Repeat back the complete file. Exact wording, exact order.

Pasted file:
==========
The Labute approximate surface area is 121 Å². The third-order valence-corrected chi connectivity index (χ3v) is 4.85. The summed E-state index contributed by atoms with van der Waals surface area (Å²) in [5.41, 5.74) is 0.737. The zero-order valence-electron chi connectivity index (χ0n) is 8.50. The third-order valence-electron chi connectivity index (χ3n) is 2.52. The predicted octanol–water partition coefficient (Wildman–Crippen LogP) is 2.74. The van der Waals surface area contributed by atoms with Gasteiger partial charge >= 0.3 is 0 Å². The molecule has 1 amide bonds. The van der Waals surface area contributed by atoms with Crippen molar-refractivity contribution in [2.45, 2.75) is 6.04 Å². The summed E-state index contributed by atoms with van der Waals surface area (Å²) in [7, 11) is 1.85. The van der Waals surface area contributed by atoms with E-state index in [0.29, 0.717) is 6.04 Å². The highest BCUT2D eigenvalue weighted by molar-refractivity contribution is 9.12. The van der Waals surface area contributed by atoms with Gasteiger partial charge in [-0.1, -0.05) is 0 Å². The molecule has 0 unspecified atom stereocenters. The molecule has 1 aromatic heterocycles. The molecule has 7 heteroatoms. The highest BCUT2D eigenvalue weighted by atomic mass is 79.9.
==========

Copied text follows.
The Labute approximate surface area is 121 Å². The third-order valence-corrected chi connectivity index (χ3v) is 4.85. The summed E-state index contributed by atoms with van der Waals surface area (Å²) in [5.41, 5.74) is 0.737. The zero-order valence-electron chi connectivity index (χ0n) is 8.50. The third-order valence-electron chi connectivity index (χ3n) is 2.52. The predicted octanol–water partition coefficient (Wildman–Crippen LogP) is 2.74. The van der Waals surface area contributed by atoms with Gasteiger partial charge >= 0.3 is 0 Å². The molecule has 1 amide bonds. The van der Waals surface area contributed by atoms with Crippen molar-refractivity contribution in [2.45, 2.75) is 6.04 Å². The summed E-state index contributed by atoms with van der Waals surface area (Å²) in [7, 11) is 1.85. The van der Waals surface area contributed by atoms with E-state index in [0.29, 0.717) is 6.04 Å². The highest BCUT2D eigenvalue weighted by molar-refractivity contribution is 9.12. The van der Waals surface area contributed by atoms with Gasteiger partial charge in [-0.1, -0.05) is 0 Å². The molecule has 0 unspecified atom stereocenters. The molecule has 1 aromatic heterocycles. The molecule has 7 heteroatoms. The highest BCUT2D eigenvalue weighted by atomic mass is 79.9.